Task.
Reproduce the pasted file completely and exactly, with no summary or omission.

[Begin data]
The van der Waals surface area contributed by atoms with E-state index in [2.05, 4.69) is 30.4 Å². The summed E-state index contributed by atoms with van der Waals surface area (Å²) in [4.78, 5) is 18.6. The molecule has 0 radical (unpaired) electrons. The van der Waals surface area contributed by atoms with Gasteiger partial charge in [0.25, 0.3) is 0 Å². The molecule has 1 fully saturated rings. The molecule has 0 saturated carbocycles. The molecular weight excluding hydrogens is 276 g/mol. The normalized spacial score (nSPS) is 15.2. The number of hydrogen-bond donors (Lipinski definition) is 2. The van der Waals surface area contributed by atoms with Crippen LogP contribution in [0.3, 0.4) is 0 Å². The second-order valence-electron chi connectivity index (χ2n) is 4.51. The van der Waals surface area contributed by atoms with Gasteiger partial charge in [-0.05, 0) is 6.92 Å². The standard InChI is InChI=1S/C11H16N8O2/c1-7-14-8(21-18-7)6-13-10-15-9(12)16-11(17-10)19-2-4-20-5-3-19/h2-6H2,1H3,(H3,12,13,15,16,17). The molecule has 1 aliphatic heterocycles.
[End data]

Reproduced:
The van der Waals surface area contributed by atoms with E-state index in [2.05, 4.69) is 30.4 Å². The summed E-state index contributed by atoms with van der Waals surface area (Å²) in [4.78, 5) is 18.6. The molecule has 0 radical (unpaired) electrons. The van der Waals surface area contributed by atoms with Gasteiger partial charge in [0.25, 0.3) is 0 Å². The molecule has 1 fully saturated rings. The molecule has 0 saturated carbocycles. The molecular weight excluding hydrogens is 276 g/mol. The normalized spacial score (nSPS) is 15.2. The number of hydrogen-bond donors (Lipinski definition) is 2. The van der Waals surface area contributed by atoms with Crippen LogP contribution in [0.3, 0.4) is 0 Å². The second-order valence-electron chi connectivity index (χ2n) is 4.51. The van der Waals surface area contributed by atoms with Gasteiger partial charge in [-0.05, 0) is 6.92 Å². The standard InChI is InChI=1S/C11H16N8O2/c1-7-14-8(21-18-7)6-13-10-15-9(12)16-11(17-10)19-2-4-20-5-3-19/h2-6H2,1H3,(H3,12,13,15,16,17). The molecule has 1 aliphatic heterocycles.